The CANKADO solution has been developed and operates according to ISO 27001 and ISO 13485. Continuous penetration tests are performed according to the Open Web Application Security Project guidelines.
CANKADO is available through the web or as an app. Patients log in through the CANKADO website or the CANKADO Patient App [, ] to access their data. HCPs can also use the web access or the HCP Pro App [ , ]. Other connected apps do exist but are not related to the COVID-19 module.
Unstructured interviews with physicians in different countries involved in COVID-19 patient care were conducted to identify all the scenarios where telemedicine or connected care solutions could improve patient care. During the first round, physicians in Argentina, Germany, Iran, Italy, Portugal, Switzerland, and the United States explained their challenges with COVID-19 patient care, followed by questions regarding opportunities to improve care using telemedicine or connected care. Based on the feedback collection during round one interviews, the first version of the C19CC was built. In the second round of interviews, the application was presented to the doctors, and their feedback was obtained.
During the first round of interviews, physicians disclosed the following primary needs: an overview of patients housed within provisionary COVID-19 wards, prescreening larger groups of outpatients, keeping close and continuous contact with patients with chronic diseases (mainly cancer patients), improving discharge management, and involving infected physicians in quarantine in patient care.
During the second round of interviews, the most crucial changes requested were to simplify the enrollment process, reduce HCPs’ workload, and implement ways of contact-free interactions between physicians and patients (or separated by a window) with a smartphone app for ward doctors with immediate push notifications. After implementing these additional requests, the application underwent an additional round of review, of which the final results are described in the following sections.
The Personal Diary
Patients who want to track personal observations that may be related to COVID-19 can use the system as a personal diary. To do so, they have to download the app and select the COVID-19 extension during the registration process.
Features are categorized into three groups. After the registration process is completed, patients will receive a questionnaire as a primary assessment to clarify general risk factors and relevant comorbidities. A second questionnaire asks for all cold symptoms according to the validated PRO-CTCAE (Patient Reported Outcomes–Common Terminology Criteria for Adverse Events) questions . This questionnaire is triggered once daily to ensure regular updates from the patient. A third questionnaire is for continuously tracking necessary vital parameters like body temperature and respiratory rate. For those who have a pulse oximeter, oxygen saturation can also be documented. Furthermore, other COVID-19 findings can also be reported via the system ( ).
The Health Care Professional Cockpit
If patients and HCPs are connected, the HCPs can see all their COVID-19 patients in a separate cockpit. A fast and accessible overview of all patients is the main intention of the system. The central window provides the patient list with the latest vital parameters, color coded for severity, with arrows indicating changes compared to the day before. Two export features allow data transfer either from the patient list or from an individual patient history into a table format. The “COVID-19 Report” generates a single PDF file with the entire COVID-19-related history of a patient, and the “COVID-19 Patient Information” button creates a printout for easy patient linkage ().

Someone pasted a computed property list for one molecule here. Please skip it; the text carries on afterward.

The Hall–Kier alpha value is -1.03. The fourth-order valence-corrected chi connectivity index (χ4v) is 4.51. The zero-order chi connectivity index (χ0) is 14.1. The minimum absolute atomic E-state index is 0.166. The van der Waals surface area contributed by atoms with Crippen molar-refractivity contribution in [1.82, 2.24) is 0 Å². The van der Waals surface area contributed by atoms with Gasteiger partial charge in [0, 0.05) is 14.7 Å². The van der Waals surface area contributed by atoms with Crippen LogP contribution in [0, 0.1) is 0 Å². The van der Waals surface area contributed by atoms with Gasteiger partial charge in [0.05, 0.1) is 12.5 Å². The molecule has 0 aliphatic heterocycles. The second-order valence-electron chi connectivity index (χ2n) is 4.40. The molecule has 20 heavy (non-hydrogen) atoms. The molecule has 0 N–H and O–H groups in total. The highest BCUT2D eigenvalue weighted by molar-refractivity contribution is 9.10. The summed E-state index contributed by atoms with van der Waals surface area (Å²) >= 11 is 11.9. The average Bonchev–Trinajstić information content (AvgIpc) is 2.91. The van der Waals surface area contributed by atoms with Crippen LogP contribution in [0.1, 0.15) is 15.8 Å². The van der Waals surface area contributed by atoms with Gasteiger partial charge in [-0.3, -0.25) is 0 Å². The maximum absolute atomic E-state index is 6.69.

The system provides several ways to link or connect patients and doctors without having physical contact. The connecting process can be initiated by both the patient and the doctor.
Patients have three options for connecting with their physicians. After launching the app, the patient can rotate the smartphone into landscape orientation. The screen automatically switches to an identifier page like a business card (A). This identifier contains a QR (Quick Response) code for direct scanning and invitation code. The QR code can be scanned by the physician through the HCP Pro App. This scanning procedure can also be performed through a closed glass door. The invitation code is intended for transmission by telephone. To do this, the doctor must select the function “Add Existing Patient” in the web portal. For those patients who prefer not to use the app, an invitation letter can be generated in the web portal by selecting the “Invite Physician” feature. This function creates a PDF document that is intended for use via fax, email, or regular mail.
To connect the other way around, physicians can generate a patient information page by selecting “COVID-19 Patient Information.” This printout contains instructions for patients as well as a center-specific extension code (B). This extension code can be used for an unlimited number of patients. Patients who are using this code will receive the COVID-19 extension and are automatically connected to the health center that generated the printout.